Due to urbanization, groundwater has been exploited the most. Maintaining groundwater levels is essential as the underground water maintains the continuity of the water level of rivers and ponds during the dry season. Most of the rivers which do not originate in snow-covered mountains are fed by rainwater and their base flow primarily depends on groundwater and artesian wells. The decline in groundwater levels has resulted in drastic reduction in base flow, leading to the extinction of artesian wells.

All the natural water bodies and water sources in the catchment areas of the rivers will have to be revived so that groundwater levels can be recharged from these water bodies during the rainy season and minimum water flow can be ensured in the rivers due to the activation of artesian wells from groundwater during the non-monsoon period.

In 2019, the government came out with the Ground Water Management and Regulation Act, which talks about a water security plan and putting a limit on extraction. But the larger question remains — how will these provisions be implemented on the ground? Till date, no formula for sustainable extraction limits has been formulated. The Act is also silent on the biggest user of groundwater — the irrigation sector. The Act covers only bulk users in the urban and industrial sectors.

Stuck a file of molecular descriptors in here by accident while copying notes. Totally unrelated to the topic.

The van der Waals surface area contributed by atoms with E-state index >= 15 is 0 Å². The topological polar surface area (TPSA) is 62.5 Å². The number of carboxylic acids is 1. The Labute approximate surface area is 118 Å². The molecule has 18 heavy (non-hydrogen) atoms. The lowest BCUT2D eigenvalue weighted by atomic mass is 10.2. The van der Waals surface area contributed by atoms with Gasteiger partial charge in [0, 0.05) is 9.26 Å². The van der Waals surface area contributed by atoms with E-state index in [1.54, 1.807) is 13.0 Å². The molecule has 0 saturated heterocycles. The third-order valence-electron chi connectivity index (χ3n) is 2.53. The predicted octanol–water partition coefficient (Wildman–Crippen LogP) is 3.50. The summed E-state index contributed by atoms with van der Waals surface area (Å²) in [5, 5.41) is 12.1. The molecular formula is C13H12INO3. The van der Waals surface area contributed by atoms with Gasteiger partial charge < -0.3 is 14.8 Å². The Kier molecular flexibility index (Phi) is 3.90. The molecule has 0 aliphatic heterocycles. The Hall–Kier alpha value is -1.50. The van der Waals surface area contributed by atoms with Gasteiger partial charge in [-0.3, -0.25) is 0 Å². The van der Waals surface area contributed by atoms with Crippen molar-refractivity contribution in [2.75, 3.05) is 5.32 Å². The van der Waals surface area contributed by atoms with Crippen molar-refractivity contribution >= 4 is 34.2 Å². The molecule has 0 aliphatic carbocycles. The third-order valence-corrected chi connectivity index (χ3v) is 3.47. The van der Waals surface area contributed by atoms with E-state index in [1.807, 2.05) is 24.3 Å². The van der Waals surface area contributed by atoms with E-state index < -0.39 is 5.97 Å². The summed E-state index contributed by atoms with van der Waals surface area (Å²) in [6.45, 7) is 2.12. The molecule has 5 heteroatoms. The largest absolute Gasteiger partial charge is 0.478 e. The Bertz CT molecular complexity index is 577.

Often smaller streams, water sources and underground water in the watershed are defined as separate units whereas all of them are integral, indivisible and members of the river family. For the revival of the river, the water streams of its catchment area, its sources and underground water will have to be thought of as an integrated unit. All the units will have to be revitalized, only then is the revival and survival of rivers possible.

Rivers often traverse multiple jurisdictions, and coordination challenges between different districts can impede the effective implementation of rejuvenation plans. Based upon field observations, there seem to be large gaps in policy implementation, enforcement and monitoring by the district authorities, leading to non-compliance with orders designed to protect smaller rivers.


Venkatesh Dutta is a Gomti River Waterkeeper and a professor of environmental sciences at Ambedkar University, Lucknow.